You must have heard this buzzing term, GST E-way bill in tax sectors. Before we discuss this, you need to know the basics of GST and the consequences which resulted in the compliance of the E-way bill mandating.

Indian government implemented the GST in July 2017 with the motto “One nation, One Tax, One Market, One E-Way Bill.” The basic logic is that the “X” amount of GST payable by you on the sales will get compensated from the “Y” amount of GST you already paid via purchase. But certain loopholes provoked the consumers to commit false entries and fraud, which boosts the purchase but leads to tax evasion.

To curb this kind of tax evasion, the government implemented various rules and regulations. One such regulation was the necessity of an e-way bill on the transport of goods above Rs 50,000/- where the authority records the inventory of the goods and various other details like the transporter, buyer, seller, and create proper invoices. This way, the government tracks the movement of the goods and invoices booked against the same.

What is an e-way bill?

An electronic-way bill or the e-way bill is a document generated online on the e-way portal to transport goods interstate or intrastate. The e-way is covered under Section 68 of the CGST Act & Rule 138 of the CGST Rules, 2017.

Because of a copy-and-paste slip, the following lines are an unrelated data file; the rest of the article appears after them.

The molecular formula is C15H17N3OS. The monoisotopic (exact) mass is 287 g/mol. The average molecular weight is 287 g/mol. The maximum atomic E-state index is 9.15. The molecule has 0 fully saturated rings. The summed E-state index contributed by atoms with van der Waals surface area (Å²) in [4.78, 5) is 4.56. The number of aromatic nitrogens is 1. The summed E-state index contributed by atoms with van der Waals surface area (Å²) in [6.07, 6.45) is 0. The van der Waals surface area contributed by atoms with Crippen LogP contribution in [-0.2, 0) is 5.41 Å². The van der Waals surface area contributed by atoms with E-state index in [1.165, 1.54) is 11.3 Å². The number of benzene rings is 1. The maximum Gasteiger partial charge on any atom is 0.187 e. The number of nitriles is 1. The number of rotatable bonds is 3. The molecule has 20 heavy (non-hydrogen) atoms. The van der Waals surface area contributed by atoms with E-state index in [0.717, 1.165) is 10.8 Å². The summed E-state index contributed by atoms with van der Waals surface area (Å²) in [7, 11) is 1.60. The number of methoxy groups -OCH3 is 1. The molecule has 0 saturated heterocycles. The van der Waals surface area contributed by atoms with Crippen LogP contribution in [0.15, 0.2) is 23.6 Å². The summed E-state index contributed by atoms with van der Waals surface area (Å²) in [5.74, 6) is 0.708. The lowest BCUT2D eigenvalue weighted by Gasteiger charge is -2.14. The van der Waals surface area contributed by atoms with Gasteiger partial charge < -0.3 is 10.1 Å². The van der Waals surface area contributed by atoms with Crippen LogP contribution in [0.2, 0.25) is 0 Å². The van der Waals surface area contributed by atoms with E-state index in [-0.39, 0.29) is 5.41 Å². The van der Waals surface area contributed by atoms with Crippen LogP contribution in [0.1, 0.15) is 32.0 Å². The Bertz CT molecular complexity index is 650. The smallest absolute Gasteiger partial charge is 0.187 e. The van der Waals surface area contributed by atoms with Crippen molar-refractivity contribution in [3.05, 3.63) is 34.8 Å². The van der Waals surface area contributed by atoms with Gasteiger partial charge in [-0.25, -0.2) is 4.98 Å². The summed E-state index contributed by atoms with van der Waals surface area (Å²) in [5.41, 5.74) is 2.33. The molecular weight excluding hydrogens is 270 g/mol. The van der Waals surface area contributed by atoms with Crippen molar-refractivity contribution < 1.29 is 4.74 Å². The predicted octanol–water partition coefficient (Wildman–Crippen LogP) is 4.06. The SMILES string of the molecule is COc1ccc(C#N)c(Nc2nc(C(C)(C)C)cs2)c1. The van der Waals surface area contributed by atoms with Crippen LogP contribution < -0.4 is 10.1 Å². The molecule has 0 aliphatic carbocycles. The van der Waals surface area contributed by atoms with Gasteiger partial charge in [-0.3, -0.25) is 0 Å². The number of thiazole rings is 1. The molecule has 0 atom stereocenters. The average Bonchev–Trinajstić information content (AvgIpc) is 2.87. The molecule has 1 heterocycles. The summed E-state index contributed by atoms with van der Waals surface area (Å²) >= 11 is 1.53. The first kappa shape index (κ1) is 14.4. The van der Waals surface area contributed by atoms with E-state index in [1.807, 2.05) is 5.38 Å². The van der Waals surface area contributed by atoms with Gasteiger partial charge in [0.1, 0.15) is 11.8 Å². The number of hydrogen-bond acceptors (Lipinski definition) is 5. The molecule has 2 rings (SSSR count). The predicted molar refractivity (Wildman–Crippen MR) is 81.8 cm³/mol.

The government has mandated the e-way bill from 1st April 2018 for consignments above the value of INR 50,000 only. An e-way bill contains basic information such as the consignor, consignee, the point of origin of the consignment, place of supply and approximate distance of the transport, with the value of goods, invoice number, HSN code, etc. 

Bill must generate the E-Way Bill if the transportation of goods (road, railway, air or by sea) is done where the consignor or consignee is a registered person under GST. However, you can choose to generate an E-way bill voluntarily even if the consignment value is less than Rs 50,000. But the government has mandated that if any goods are transported interstate, then it is necessary to generate the e-way bill irrespective of the consignment value.

The government also states that if the consigner or consignee fails to procure the e-way bill with several goods more than Rs 50,000, the transporter will be liable to generate it. 

When the e-way is generated, a unique number, the e-way bill number (EBN), is made available to the supplier along with a copy to the transporter and receiver. The validity of said e-way bill starts from the time of creation. For less than 100 km distance, it is valid for one day, and for every additional 100 km, one day is added.

The objective of the e-way bill is to:

  •  Keep smooth movement of goods
  •  Abolition of VAT check posts
  •  Prevention of Tax Evasion
  •  Movement tracking of Goods
  •  Curbing bogus good entries

Types of e-way bill:

  • Normal e-way bill: It is generated when there is single order or one HSN of the transported good. 
  • Bulk e-way bill: It is generated when there is a bulk order or more than one HSN of transported goods.

How to generate an e-way bill: 

  • Select the “Generate e-way bill” sub-category under the “E-way Bill” option on the portal.